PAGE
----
For his princes - The sense of this verse seems to be this. The prophet is stating the fact that the Jews would be ashamed of their attempted alliance with Egypt. In this verse, and the following, he states the manner in which they would be made sensible of their folly in seeking this alliance. He therefore enumerates several circumstances in regard to the manner in which the alliance had been sought, and the disappointment that would follow after all their vain confidence. He therefore states Isaiah 30:4, that the Jews had employed persons of the highest respectability and honor, even princes, to secure the alliance; that they had gone to Egypt with much difficulty - through a land where lions, and vipers, and fiery serpents abounded; that they had at much hazard taken their treasures down to Egypt in order to secure the alliance Isaiah 30:5-6, and that after all, the Egyptians could not aid them. The phrase ' his princes,' refers to the princes of Judah, the ambassadors that the Jews sent forth, and the idea is, that they regarded the alliance as of so much importance that they had employed their most honorable men - even their princes - to secure it.
Were at Zoan - Had come to Zoan, or were there on the business of their embassy. On the situation of Zoan, see the notes at Isaiah 19:11, Isaiah 19:13. It was the residence of the kings in Lower Egypt, and would be the place to which the ambassadors would naturally resort to negotiate an alliance.
Came to Hanes - Respecting the situation of this place there has been much diversity of opinion among interpreters. The Chaldee renders it by the more full word "Tahpanhes;" and Grotius supposes that the word is contracted from Tahpanhes Jeremiah 43:7-8, and that the name was sometimes abbreviated and written chânēs . Vitringa supposes that it was Anusis, situated in the Delta of the Nile, and the residence of the king of the same name. Herodotus (ii. 137) mentions a city of that name, ̓́́ Anusis . Anusis was a king of Egypt before the irruption of the Ethiopians, and it was not uncommon for a king to give his own name to a city. Probably Anusis is the city intended here; and the sense is, that they had come to the royal residence for the purpose of negotiating an alliance. It is known that in the time of Jeremiah (588 years before Christ) "Tahpanhes" was the capital of the nation (see Jeremiah 43:9).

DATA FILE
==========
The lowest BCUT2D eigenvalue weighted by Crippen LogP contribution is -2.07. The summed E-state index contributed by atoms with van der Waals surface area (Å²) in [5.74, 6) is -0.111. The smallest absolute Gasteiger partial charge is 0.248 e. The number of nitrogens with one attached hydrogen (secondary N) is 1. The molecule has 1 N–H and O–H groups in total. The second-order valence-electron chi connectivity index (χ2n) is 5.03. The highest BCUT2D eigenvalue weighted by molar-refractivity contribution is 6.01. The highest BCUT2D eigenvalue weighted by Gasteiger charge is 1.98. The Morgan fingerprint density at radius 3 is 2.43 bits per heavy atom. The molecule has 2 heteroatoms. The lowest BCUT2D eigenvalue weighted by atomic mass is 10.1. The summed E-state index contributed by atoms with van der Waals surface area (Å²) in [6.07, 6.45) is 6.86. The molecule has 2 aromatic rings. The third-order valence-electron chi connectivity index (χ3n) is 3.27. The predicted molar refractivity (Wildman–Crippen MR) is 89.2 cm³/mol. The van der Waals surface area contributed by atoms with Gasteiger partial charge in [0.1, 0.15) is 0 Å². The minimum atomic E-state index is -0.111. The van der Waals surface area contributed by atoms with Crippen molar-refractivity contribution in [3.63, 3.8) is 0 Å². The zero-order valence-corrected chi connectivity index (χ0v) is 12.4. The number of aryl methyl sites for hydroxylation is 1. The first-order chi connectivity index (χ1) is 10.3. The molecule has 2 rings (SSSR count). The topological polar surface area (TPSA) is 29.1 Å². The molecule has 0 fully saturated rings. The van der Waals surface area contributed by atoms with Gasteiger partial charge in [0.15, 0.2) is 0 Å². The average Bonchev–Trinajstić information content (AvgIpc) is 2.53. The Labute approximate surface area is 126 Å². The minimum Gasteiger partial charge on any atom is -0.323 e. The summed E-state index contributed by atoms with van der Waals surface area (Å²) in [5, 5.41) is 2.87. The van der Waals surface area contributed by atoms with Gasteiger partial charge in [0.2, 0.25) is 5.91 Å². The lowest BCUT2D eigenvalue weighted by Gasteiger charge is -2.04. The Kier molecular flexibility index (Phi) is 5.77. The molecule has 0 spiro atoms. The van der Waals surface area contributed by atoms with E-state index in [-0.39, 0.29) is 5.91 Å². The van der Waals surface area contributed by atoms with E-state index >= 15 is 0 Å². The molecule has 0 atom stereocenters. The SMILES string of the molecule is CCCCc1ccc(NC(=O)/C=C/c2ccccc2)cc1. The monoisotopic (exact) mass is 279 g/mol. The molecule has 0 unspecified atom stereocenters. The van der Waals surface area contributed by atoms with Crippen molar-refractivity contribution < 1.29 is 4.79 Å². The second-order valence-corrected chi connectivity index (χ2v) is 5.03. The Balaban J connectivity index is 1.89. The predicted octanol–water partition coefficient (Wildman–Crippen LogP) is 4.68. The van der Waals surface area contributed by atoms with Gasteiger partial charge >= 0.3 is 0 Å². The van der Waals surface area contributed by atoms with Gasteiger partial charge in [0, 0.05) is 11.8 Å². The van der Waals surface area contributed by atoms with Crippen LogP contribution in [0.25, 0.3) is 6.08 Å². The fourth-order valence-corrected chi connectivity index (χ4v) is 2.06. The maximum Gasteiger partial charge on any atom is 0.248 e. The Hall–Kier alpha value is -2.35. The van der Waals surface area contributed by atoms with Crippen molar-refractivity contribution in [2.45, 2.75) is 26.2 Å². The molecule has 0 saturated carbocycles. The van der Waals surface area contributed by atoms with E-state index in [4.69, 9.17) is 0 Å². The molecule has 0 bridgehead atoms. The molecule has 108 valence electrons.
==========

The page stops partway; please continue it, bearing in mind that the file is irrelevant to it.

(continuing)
Other Barnes' Notes entries containing Isaiah 30:4:
2 Kings 18:17
2 Chronicles 14:12
DISCLAIMER: Church of the Great God (CGG) provides these resources to aid the individual in studying the Bible. However, it is up to the individual to "prove all things, and hold fast to that which is good" (I Thessalonians 5:21). The content of these resources does not necessarily reflect the views of CGG. They are provided for information purposes only.